"I have no sense from Edmonton that that pick is in play. I can tell you that. If someone is actively trying to get that pick it's not us."
- Toronto Maple Leafs GM Brian Burke on the No. 1 pick in the draft.
"I have no sense from Edmonton that that pick is in play. I can tell you that. If someone is actively trying to get that pick it's not us."
- Toronto Maple Leafs GM Brian Burke on the No. 1 pick in the draft.
Ken Hitchcock needs more from goaltender Jake Allen, saying the 26-year-old needs “to man up and get better” after he was pulled for the third time in five games.
After Jake Allen’s tough outing against the Boston Bruins on Tuesday, St. Louis Blues coach Ken Hitchcock said it was up to everyone in the organization to either rally around the netminder or jump all over him. He voiced his support for the “tough go” Allen was having and said the team as a whole needed to be better.
Two days later, after surrendering three goals to the Los Angeles Kings on 15 shots, Allen again found himself yanked from a game in favor of backup Carter Hutton, and this time Hitchcock was much more direct with his criticism of his struggling starting netminder.
"This is really on the athlete," Hitchcock said. “There are times in your young career where you just have to say you've had enough and then you've got to go and turn it around the other way. So he's in a position where he's the guy that has to really take charge here. He's got to man up and get better, and we've got to get better in front of him.”
To Hitchcock’s credit in his management of Allen, he didn’t go so far as to absolutely pile on the 26-year-old netminder, continuing to point out that if the goaltending the Blues are getting at this point can’t keep them in games, it’s up to the entire team to ensure that they find some way to rely on something other than Allen or, in the instances he gets the call, Hutton.
As we pointed out Wednesday, though, goaltending continuing to be a sore spot in St. Louis has to have the Blues starting to get a bit concerned about what could come in the post-season if things don’t start to turn around. Though Allen will eventually have a good game or two, the fact that he’s been pulled three times in his past five outings, has a rapidly ballooning goals-against average and a save percentage that’s teetering perilously close to dipping below the .900 mark is concerning.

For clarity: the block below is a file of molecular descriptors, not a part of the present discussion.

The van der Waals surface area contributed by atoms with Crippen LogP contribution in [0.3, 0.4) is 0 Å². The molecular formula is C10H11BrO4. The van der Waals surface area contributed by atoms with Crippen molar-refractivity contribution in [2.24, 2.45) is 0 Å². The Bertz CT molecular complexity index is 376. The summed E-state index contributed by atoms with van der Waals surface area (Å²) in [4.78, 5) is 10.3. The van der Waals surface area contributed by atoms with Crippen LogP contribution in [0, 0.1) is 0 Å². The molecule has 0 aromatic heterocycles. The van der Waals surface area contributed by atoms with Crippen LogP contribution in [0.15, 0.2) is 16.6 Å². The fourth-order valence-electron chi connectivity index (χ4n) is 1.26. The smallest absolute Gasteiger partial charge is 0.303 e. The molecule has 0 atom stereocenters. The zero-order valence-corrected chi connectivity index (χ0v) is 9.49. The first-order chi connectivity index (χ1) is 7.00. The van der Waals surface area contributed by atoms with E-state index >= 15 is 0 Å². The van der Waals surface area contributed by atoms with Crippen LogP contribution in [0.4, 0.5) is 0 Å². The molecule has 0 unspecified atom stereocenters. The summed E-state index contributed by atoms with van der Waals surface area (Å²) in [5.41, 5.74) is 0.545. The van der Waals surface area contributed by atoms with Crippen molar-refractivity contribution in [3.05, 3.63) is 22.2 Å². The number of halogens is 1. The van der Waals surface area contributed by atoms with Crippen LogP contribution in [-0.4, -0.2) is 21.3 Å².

It’s not as if Hutton has been all that much better, either, despite the fact he keeps coming in as the relief netminder for Allen. Hutton has appeared in 16 games and played more than half the outing 12 times. Of those games, there has only been two occasions — Nov. 5 against the Columbus Blue Jackets and Tuesday’s game against the Bruins — in which Hutton has allowed one or fewer goals against. His 2.88 GAA and .894 SP are worse marks than Allen’s, but only by the narrowest of margins.
The Blues continue to have some of the best underlying numbers in the entire Western Conference, and with what we know about the correlation between strong advanced stats metrics and playoff success, it wouldn’t be beyond reason to pick St. Louis as a strong contender to go deep in the post-season.
That is if their goaltending can hold, and that hasn’t been the case as of late.
Want more in-depth features and expert analysis on the game you love? Subscribe to The Hockey News magazine